Monday, August 3, 2015

Caring for someone with Alzheimer’s a challenge

As much as those suffering from Alzheimer’s disease need help, those who care for them need assistance and support, too.
That was Helene Cone’s message during her talk, “A Caregiver’s Story: My Experience with Dementia,” last Tuesday afternoon at the Super 8 Motel here—an event co-facilitated by the local Alzheimer Society and Rainycrest Family Council.

“You don’t realize how much help you, as a caregiver, needs,” Cone remarked, noting her husband, Russell, requires round-the-clock care.
The couple was married in 1998, with Russell finally diagnosed with Alzheimer’s disease in 2003. Though looking back, Cone now can see many of the warning signs.
She said it started with forgetting to pick her up or misplacing things.
“It just didn’t click,” Cone admitted. “I just thought it was getting a little forgetful.”
But things escalated to the point where he was locking things up and they would have to cut the locks in many cases to retrieve items.
“When I asked him why he was locking things, he said because people were stealing his stuff,” she recalled, adding that nothing was being stolen; he simply couldn’t remember where he had put things.
Cone noted his mood also changed.
“He was always a gentle person, very even-keeled,” she recalled, indicating that he soon became very angry. For instance, he got mad at their two-year-old grandson because he was being noisy.
“And I would get mad at him for the way he was acting,” she admitted. “I didn’t recognize it as a symptom of the illness.”
The one incident that really raised the flag for Cone was when she received a call from his bank in the U.S. saying he was significantly overdrawn.
When she looked into it, she discovered her husband had paid the same bills over and over.
“We had credits everywhere but no money in the bank,” she explained. “That’s when I knew there was a problem.”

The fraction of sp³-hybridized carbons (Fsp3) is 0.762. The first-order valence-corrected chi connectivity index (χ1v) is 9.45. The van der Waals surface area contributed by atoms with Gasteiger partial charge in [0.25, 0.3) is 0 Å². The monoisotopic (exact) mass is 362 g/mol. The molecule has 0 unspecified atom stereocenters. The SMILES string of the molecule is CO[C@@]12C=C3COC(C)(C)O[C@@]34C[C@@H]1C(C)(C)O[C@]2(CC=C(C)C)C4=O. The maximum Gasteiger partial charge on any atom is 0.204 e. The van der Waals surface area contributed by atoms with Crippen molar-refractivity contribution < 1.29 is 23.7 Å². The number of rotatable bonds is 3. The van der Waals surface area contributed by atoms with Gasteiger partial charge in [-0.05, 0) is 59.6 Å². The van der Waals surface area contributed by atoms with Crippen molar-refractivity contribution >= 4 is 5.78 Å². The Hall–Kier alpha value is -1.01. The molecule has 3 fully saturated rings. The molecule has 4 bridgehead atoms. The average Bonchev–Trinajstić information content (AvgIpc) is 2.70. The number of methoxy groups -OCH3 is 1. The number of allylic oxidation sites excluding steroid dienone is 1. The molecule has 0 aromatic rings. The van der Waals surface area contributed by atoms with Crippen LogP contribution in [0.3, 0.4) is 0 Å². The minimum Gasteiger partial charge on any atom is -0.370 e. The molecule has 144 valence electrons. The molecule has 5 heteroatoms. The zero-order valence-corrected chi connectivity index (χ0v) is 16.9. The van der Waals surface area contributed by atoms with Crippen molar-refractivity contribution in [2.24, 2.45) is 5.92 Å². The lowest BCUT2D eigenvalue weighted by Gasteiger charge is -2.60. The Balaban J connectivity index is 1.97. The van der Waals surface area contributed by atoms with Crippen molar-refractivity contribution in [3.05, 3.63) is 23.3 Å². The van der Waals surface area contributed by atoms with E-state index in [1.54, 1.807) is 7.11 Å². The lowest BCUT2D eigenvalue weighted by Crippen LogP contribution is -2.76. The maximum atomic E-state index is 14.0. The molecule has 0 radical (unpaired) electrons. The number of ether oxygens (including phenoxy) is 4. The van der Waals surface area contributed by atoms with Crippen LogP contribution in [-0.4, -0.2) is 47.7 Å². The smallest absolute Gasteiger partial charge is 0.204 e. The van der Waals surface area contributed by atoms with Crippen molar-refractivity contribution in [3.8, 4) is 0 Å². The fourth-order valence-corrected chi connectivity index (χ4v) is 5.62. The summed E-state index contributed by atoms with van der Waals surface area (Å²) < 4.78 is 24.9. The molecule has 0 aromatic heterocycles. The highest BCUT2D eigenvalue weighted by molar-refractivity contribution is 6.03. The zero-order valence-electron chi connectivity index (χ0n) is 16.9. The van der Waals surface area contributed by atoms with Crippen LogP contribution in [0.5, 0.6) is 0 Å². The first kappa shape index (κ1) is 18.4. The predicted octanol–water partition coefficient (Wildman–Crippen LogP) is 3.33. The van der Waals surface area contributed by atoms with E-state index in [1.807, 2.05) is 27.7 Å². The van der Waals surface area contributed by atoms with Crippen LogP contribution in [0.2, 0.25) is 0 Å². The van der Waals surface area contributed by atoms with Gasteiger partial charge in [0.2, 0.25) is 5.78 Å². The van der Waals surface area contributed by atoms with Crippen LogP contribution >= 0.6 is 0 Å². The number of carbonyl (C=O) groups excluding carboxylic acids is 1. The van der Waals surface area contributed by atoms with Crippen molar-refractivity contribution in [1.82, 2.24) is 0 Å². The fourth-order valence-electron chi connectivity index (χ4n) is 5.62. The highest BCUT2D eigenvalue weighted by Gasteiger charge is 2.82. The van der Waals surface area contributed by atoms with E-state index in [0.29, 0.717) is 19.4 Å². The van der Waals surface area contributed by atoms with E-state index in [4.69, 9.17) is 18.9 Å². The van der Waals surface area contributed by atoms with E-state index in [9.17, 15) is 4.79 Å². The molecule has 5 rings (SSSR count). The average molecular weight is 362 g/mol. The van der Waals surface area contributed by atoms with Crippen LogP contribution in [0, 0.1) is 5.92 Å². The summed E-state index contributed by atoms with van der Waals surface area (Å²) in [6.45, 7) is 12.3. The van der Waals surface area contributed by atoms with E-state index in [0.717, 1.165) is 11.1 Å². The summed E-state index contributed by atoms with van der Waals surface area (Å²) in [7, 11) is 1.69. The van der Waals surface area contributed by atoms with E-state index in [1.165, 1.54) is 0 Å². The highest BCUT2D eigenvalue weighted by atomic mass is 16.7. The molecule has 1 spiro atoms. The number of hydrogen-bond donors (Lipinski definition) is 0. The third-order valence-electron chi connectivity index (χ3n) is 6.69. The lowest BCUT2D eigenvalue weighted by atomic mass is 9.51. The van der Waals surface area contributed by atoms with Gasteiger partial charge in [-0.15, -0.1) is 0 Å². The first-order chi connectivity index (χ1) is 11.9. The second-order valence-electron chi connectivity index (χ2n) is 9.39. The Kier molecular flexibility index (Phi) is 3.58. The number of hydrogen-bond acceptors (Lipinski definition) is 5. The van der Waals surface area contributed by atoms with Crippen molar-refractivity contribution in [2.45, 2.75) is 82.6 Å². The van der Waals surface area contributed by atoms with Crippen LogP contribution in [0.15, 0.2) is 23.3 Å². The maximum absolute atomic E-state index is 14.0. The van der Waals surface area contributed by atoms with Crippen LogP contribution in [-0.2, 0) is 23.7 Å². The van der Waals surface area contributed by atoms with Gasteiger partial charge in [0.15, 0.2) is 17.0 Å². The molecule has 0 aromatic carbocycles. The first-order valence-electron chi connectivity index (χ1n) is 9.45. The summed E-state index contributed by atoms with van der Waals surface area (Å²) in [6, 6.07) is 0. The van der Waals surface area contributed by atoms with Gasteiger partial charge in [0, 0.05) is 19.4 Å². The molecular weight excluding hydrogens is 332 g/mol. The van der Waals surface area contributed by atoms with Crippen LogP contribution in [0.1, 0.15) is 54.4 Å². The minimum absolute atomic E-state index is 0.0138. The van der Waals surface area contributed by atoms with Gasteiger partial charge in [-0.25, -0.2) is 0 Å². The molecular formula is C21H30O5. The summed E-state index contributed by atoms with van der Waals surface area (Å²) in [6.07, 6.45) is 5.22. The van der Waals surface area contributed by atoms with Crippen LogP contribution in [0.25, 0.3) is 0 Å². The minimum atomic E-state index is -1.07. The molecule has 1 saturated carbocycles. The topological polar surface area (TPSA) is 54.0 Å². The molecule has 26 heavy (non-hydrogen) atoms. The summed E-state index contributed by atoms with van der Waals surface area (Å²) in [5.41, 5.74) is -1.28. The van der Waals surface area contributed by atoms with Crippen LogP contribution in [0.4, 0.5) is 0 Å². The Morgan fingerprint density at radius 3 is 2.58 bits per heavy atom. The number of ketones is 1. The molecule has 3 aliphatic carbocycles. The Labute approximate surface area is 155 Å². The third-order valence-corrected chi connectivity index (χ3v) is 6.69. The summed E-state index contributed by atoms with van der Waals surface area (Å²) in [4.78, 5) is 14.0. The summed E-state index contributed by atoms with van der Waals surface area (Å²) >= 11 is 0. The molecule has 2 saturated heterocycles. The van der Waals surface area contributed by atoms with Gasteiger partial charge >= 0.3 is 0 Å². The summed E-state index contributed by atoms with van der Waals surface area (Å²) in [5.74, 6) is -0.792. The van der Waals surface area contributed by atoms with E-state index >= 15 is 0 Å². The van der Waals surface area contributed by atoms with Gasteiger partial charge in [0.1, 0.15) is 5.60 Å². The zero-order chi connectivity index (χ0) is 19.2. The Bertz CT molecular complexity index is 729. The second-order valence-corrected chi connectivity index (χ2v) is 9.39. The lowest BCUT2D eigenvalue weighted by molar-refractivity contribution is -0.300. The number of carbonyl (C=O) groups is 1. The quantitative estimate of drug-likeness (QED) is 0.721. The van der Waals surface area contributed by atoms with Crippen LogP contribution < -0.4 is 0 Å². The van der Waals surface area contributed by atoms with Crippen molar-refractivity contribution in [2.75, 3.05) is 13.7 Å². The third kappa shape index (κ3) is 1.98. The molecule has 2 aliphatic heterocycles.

She immediately took over the finances, but allowed him to write some cheques so as not to take everything away from him.
“I learned to be more patient,” she added.
Her husband now is in the late stages of Alzheimer’s and has lost his ability to speak.
“I have full-time help,” she noted. “There is help out there. Let them help.”
Cone initially had tried to do it all on her own. “But I couldn’t,” she conceded.
She eventually sought help and is very grateful for all the assistance she has received from the Canadian Mental Health Association’s District Mental Health Services for Older Adults Programs and the Kenora-Rainy River District Alzheimer Society.
She said the support groups have been especially helpful.
“For me, it’s been a tremendous help,” she remarked. “I can vent, share, and you can’t always do that with family.”
Cone knows some family and friends fall away because they just don’t know how to handle it.
“People need to talk about it [the disease],” she stressed. “It’s so important for people to share their stories because there’s such a stigma attached to it.”
Cone said learning about the disease really helped, too.
“Once he was diagnosed, I thought he was going to stop doing things tomorrow,” she noted. “But it’s taken 10 years to get to where we are today.
“Sometimes I truly think why us?” she admitted. “But we don’t have a choice.”
With the help Cone receives from family and additional support, she plans to keep her husband in their home as long as she can.
“Sometimes it’s hard. Every day is a challenge,” she said. “But I love my husband.”
Eleanor Barron, the local Alzheimer Society’s “First Link” and public education co-ordinator, said Cone was very brave to share such a personal story.
“I think it puts a real human face to the disease and to the job of the caregiver,” she reasoned.
She’s also hopeful Cone’s talk helps to reduce the stigma of the disease, and helps other people feel they can come forward and share with their friends in order to get the support they need.
With January being Alzheimer Awareness Month, Barron also highlighted the 10 warning signs of Alzheimer’s disease at last Tuesday’s gathering.
They include:
•memory loss that affects day-to-day abilities;
•difficulty performing familiar tasks;
•problems with language;
•disorientation in time and space;
•impaired judgement;
•problems with abstract thinking;
•misplacing things;
•changes in mood and behaviour;
•changes in personality; and
•loss of initiative.
“While we all do these things from time to time, such as misplacing your keys or forgetting a word, it’s only a problem if it’s happening frequently,” Barron explained.
She added early diagnosis is key in order to receive proper treatment, information, and support.
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